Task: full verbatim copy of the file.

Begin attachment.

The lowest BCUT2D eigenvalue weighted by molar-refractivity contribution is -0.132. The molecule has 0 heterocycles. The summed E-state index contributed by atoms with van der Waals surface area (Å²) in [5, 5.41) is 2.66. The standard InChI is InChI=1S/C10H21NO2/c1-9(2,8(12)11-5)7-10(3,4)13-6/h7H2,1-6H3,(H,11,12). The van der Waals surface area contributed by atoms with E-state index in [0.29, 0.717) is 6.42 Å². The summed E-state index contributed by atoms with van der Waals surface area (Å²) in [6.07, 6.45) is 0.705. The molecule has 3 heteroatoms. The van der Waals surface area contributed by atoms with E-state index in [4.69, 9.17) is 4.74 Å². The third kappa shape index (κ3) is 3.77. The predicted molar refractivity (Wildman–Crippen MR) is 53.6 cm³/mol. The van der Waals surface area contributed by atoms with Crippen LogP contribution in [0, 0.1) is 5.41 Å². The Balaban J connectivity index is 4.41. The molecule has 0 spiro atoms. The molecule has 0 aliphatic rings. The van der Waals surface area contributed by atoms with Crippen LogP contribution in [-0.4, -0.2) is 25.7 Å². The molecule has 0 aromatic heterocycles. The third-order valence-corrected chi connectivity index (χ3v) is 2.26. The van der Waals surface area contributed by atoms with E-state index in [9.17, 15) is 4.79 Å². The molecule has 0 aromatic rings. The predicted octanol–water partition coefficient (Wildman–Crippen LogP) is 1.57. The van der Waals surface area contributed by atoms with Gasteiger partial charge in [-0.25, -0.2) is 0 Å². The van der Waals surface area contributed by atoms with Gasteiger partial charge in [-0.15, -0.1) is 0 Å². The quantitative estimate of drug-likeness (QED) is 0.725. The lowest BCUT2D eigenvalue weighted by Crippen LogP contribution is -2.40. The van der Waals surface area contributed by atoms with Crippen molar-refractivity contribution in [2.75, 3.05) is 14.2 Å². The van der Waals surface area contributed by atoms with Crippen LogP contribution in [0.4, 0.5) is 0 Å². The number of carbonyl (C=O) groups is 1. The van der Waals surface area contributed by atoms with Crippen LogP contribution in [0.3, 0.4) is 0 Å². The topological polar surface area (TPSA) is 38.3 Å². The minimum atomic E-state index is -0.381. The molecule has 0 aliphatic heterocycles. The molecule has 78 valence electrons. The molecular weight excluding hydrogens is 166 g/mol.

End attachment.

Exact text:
The lowest BCUT2D eigenvalue weighted by molar-refractivity contribution is -0.132. The molecule has 0 heterocycles. The summed E-state index contributed by atoms with van der Waals surface area (Å²) in [5, 5.41) is 2.66. The standard InChI is InChI=1S/C10H21NO2/c1-9(2,8(12)11-5)7-10(3,4)13-6/h7H2,1-6H3,(H,11,12). The van der Waals surface area contributed by atoms with E-state index in [0.29, 0.717) is 6.42 Å². The summed E-state index contributed by atoms with van der Waals surface area (Å²) in [6.07, 6.45) is 0.705. The molecule has 3 heteroatoms. The van der Waals surface area contributed by atoms with E-state index in [4.69, 9.17) is 4.74 Å². The third kappa shape index (κ3) is 3.77. The predicted molar refractivity (Wildman–Crippen MR) is 53.6 cm³/mol. The van der Waals surface area contributed by atoms with Crippen LogP contribution in [0, 0.1) is 5.41 Å². The Balaban J connectivity index is 4.41. The molecule has 0 spiro atoms. The molecule has 0 aliphatic rings. The van der Waals surface area contributed by atoms with Crippen LogP contribution in [-0.4, -0.2) is 25.7 Å². The molecule has 0 aromatic heterocycles. The third-order valence-corrected chi connectivity index (χ3v) is 2.26. The van der Waals surface area contributed by atoms with E-state index in [9.17, 15) is 4.79 Å². The molecule has 0 aromatic rings. The predicted octanol–water partition coefficient (Wildman–Crippen LogP) is 1.57. The van der Waals surface area contributed by atoms with Gasteiger partial charge in [-0.25, -0.2) is 0 Å². The van der Waals surface area contributed by atoms with Gasteiger partial charge in [-0.15, -0.1) is 0 Å². The quantitative estimate of drug-likeness (QED) is 0.725. The lowest BCUT2D eigenvalue weighted by Crippen LogP contribution is -2.40. The van der Waals surface area contributed by atoms with Crippen molar-refractivity contribution in [2.75, 3.05) is 14.2 Å². The van der Waals surface area contributed by atoms with Crippen LogP contribution in [0.4, 0.5) is 0 Å². The number of carbonyl (C=O) groups is 1. The van der Waals surface area contributed by atoms with Crippen LogP contribution in [0.3, 0.4) is 0 Å². The topological polar surface area (TPSA) is 38.3 Å². The minimum atomic E-state index is -0.381. The molecule has 0 aliphatic heterocycles. The molecule has 78 valence electrons. The molecular weight excluding hydrogens is 166 g/mol.